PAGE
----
I wanted to thank Christopher for his time, his thoughts, and his candor. Aces of the Luftwaffe Squadron is currently available in the Nintendo Switch eShop and is highly recommended if you love classic shooters. Be on the lookout for more from HandyGames as well in the future!

Review: Letter Quest Remastered [ Nintendo Switch eShop ]

While the hardcore audience has been getting treated to some great indie variety the Switch is a platform built to support many tastes, casual gamers included. Many of the best games in this space were either created or refined by the folks at PopCap and one of their titles I enjoyed the most was called Bookworm. Letter Quest Remastered reminds me of that title in many regards, and actually shares quite a lot in common with another title that recently released called Spellspire. Though they are very similar there are some nuances to how they play and that may be crucial to which is better suited to your tastes.

Starting with the basics Remastered is a word game / RPG hybrid where you’ll be trying to flex your vocabulary in order to defeat monsters that get in your way. As you progress you’ll be able to go to the shop and choose from what ends up being a pretty impressive, if not a little overwhelming, variety of gear. These include new weapons, books, tile sets, and all sorts of things that will help you change the game’s appearance, enhance specific abilities, or give you special bonuses for using specific letters or combinations of letters.

For variety, aside from being able to repeat the same stages at higher difficulty, there are boss levels, special stages that are a bit like classic Hangman that will give you a mid-level bonus, and monsters that will create a pretty wide variety of status effects on your board to complicate matters. In addition random letters will sometimes crystallize to entice you to figure out how to get them in a word since they’ll give you a variety of buffs that could be the difference in whether you survive or not. These all keep the sense of the grind to more of a minimum and also can require some tough decisions and strategy along the way.

Contrasting it with the other game in the eShop that is in the same vein, Spellspire, while they’re both well-made and share many ideas there are a few critical differences. The first big difference is in how the challenge is applied. Where Spellspire uses a timer to keep you thinking quickly and on your toes Letter Quest may have a pretty lenient timer for completing challenges but won’t have you scrambling to complete words before your enemy’s next attack. Instead the status effects on the letters on your board, or even bosses that will have conditions like only words beginning in vowels causing them damage are where you need to be focused. This makes everything play out more strategically where Spellspire is more tied to action. Reinforcing that sentiment further is the fact that the upgrades, specifically the books, in Letter Quest get pretty specific in giving you bonuses for things like using the letter E, using double letters, and more. While the bonuses aren’t necessarily substantial they do influence how you may play and can give you the edge you need to be win sometimes. Due to removal of the timer’s urgency I also think Letter Quest is better suited to people who anticipate playing the game more in docked mode as well just because it is slower to use a controller than the touchscreen in these sorts of games.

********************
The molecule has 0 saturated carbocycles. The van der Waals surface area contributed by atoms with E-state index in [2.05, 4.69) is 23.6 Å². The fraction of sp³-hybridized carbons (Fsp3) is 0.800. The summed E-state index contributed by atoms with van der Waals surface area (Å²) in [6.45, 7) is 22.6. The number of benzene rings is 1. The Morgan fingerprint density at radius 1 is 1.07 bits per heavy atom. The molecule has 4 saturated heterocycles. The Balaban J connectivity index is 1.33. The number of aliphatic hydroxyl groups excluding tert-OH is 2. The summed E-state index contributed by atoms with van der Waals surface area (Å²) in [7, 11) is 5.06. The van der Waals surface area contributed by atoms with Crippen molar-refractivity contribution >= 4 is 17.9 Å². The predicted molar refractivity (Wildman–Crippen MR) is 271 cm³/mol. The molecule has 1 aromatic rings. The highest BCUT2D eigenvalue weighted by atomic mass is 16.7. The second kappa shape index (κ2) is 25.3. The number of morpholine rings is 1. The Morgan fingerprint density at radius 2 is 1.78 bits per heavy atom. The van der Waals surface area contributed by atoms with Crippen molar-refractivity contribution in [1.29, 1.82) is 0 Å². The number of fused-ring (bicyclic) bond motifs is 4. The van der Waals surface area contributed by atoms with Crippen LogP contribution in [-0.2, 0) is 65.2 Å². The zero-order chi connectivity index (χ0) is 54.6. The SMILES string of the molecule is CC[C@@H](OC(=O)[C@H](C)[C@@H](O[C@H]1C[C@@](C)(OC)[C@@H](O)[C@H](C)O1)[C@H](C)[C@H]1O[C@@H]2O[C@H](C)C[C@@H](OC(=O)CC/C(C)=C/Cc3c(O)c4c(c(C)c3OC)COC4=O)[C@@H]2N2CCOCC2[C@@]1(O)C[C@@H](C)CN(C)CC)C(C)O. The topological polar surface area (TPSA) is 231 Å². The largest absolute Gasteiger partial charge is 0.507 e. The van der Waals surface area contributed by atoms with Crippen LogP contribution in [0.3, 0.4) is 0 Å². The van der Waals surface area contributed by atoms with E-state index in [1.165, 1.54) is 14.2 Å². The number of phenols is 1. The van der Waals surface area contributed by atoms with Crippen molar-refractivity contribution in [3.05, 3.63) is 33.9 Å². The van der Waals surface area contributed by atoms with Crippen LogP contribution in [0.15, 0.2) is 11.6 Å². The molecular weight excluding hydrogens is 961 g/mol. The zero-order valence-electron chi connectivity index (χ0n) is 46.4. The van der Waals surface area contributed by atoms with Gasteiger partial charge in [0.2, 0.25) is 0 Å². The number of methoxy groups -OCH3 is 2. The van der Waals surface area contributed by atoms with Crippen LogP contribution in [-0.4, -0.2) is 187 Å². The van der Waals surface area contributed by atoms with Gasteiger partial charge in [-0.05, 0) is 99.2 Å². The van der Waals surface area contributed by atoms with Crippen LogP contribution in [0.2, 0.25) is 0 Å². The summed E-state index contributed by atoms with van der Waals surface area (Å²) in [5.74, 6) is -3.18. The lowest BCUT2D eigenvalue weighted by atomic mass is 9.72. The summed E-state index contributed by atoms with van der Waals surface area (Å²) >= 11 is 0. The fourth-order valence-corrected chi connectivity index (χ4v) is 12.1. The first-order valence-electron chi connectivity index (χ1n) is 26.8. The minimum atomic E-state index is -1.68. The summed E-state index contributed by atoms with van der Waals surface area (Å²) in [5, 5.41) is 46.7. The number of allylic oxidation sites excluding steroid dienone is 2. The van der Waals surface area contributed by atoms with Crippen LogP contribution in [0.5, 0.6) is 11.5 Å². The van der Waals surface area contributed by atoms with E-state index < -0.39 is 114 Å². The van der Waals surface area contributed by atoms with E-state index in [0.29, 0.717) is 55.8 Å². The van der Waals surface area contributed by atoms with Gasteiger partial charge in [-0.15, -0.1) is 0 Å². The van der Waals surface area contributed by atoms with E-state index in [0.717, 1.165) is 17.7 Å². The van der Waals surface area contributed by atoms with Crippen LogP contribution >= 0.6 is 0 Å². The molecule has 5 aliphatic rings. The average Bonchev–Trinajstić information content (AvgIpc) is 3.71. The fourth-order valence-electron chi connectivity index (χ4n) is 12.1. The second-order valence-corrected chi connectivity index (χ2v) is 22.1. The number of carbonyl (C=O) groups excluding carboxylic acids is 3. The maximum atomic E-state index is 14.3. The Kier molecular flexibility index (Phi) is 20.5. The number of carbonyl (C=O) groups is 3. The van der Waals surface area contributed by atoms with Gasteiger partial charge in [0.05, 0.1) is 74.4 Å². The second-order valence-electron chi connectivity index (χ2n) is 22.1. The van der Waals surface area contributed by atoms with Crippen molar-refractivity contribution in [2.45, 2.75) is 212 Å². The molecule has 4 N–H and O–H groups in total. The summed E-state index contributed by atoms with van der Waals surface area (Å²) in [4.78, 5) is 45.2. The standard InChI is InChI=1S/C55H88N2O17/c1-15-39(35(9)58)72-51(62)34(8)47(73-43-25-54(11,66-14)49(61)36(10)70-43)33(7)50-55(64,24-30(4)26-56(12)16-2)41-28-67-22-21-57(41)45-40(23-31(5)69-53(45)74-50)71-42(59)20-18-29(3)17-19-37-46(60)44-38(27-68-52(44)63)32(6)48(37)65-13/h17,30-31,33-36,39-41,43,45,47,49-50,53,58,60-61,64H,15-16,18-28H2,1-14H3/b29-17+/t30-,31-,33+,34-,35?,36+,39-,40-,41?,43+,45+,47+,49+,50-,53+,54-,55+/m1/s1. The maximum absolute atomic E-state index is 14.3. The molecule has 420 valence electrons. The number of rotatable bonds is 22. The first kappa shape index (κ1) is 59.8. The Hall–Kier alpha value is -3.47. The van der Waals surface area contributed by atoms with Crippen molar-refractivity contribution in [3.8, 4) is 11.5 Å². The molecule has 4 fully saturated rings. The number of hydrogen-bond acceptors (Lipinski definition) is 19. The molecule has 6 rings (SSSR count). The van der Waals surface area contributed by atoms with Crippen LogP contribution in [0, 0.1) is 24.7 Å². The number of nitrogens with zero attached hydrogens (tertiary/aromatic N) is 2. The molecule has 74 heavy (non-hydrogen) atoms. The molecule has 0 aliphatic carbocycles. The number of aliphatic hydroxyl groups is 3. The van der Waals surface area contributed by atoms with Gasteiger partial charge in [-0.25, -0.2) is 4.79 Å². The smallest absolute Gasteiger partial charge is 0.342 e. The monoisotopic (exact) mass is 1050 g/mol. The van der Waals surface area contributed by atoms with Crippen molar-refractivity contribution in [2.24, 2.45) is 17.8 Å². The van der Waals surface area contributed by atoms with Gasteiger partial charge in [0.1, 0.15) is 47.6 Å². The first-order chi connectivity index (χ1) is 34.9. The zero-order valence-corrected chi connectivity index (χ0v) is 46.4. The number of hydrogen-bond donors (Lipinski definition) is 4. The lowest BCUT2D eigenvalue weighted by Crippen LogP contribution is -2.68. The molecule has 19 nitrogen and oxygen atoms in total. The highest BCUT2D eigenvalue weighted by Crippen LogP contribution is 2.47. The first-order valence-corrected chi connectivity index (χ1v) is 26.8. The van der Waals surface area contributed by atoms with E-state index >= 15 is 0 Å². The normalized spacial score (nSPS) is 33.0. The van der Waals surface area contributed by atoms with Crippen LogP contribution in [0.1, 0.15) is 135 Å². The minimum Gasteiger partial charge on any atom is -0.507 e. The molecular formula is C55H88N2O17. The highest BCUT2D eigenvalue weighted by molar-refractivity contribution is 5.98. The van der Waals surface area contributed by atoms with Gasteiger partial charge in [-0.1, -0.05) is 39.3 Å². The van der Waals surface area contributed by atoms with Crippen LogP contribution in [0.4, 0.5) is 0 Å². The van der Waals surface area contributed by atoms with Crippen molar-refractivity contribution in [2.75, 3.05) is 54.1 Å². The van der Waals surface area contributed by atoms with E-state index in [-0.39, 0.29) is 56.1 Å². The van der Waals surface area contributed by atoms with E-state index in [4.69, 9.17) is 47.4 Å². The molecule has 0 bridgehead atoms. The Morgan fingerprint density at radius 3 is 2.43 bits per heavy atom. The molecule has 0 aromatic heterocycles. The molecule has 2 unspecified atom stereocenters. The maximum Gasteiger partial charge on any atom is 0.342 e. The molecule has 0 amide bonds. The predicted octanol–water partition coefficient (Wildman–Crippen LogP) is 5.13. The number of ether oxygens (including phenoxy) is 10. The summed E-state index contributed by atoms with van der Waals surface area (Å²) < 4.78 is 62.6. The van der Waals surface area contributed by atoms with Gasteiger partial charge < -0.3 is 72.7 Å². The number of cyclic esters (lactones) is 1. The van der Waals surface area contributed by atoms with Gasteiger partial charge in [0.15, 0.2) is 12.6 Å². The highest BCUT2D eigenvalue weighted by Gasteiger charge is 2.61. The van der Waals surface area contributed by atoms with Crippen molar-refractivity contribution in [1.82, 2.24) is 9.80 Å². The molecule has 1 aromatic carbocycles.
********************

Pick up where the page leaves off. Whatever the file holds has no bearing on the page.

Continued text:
With all of this in mind I’m pleased to say that Letter Quest Remastered does a pretty fine job of carving out a place for itself in the lineup of Switch gamers looking for something more casual. If you like to get out your thesaurus and flex your vocabulary while having to contend with the obstacles your enemies love to throw in your path it does a fine job. What helps distinguish it is the level of strategy you’ll be able to employ while doing so.

Score: 8


  • Layers of strategic components help enhance the vocabulary challenge
  • Lacking the urgency of an attack timer it is well-suited to play in docked mode
  • Some creative higher-level challenges with some monsters and bosses to further ensure you’ll need to work for some victories


  • For some, the upgrade choices and variety could be a bit overwhelming